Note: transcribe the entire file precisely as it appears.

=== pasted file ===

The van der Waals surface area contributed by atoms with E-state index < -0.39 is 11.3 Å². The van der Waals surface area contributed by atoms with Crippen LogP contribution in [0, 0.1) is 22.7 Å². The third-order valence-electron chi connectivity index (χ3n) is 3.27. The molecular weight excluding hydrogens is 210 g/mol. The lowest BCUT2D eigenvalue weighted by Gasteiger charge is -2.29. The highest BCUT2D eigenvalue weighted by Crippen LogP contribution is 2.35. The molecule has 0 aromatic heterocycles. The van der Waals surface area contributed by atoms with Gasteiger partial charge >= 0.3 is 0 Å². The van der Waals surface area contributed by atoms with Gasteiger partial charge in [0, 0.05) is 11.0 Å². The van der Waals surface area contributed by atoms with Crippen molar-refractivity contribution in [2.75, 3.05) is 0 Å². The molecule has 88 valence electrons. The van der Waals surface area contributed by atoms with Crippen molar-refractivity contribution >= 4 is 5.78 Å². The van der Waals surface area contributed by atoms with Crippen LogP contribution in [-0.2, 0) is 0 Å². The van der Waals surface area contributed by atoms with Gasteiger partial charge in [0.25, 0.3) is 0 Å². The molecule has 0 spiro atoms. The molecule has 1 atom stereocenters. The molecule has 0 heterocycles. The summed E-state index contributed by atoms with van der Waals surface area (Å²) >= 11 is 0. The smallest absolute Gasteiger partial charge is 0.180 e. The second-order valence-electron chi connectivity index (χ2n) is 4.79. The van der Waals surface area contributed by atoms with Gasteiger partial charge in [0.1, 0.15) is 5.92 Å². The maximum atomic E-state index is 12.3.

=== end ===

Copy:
The van der Waals surface area contributed by atoms with E-state index < -0.39 is 11.3 Å². The van der Waals surface area contributed by atoms with Crippen LogP contribution in [0, 0.1) is 22.7 Å². The third-order valence-electron chi connectivity index (χ3n) is 3.27. The molecular weight excluding hydrogens is 210 g/mol. The lowest BCUT2D eigenvalue weighted by Gasteiger charge is -2.29. The highest BCUT2D eigenvalue weighted by Crippen LogP contribution is 2.35. The molecule has 0 aromatic heterocycles. The van der Waals surface area contributed by atoms with Gasteiger partial charge >= 0.3 is 0 Å². The van der Waals surface area contributed by atoms with Gasteiger partial charge in [0, 0.05) is 11.0 Å². The van der Waals surface area contributed by atoms with Crippen molar-refractivity contribution in [2.75, 3.05) is 0 Å². The molecule has 88 valence electrons. The van der Waals surface area contributed by atoms with Crippen molar-refractivity contribution >= 4 is 5.78 Å². The van der Waals surface area contributed by atoms with Crippen LogP contribution in [-0.2, 0) is 0 Å². The van der Waals surface area contributed by atoms with Gasteiger partial charge in [0.25, 0.3) is 0 Å². The molecule has 0 spiro atoms. The molecule has 1 atom stereocenters. The molecule has 0 heterocycles. The summed E-state index contributed by atoms with van der Waals surface area (Å²) >= 11 is 0. The smallest absolute Gasteiger partial charge is 0.180 e. The second-order valence-electron chi connectivity index (χ2n) is 4.79. The van der Waals surface area contributed by atoms with Gasteiger partial charge in [0.1, 0.15) is 5.92 Å². The maximum atomic E-state index is 12.3.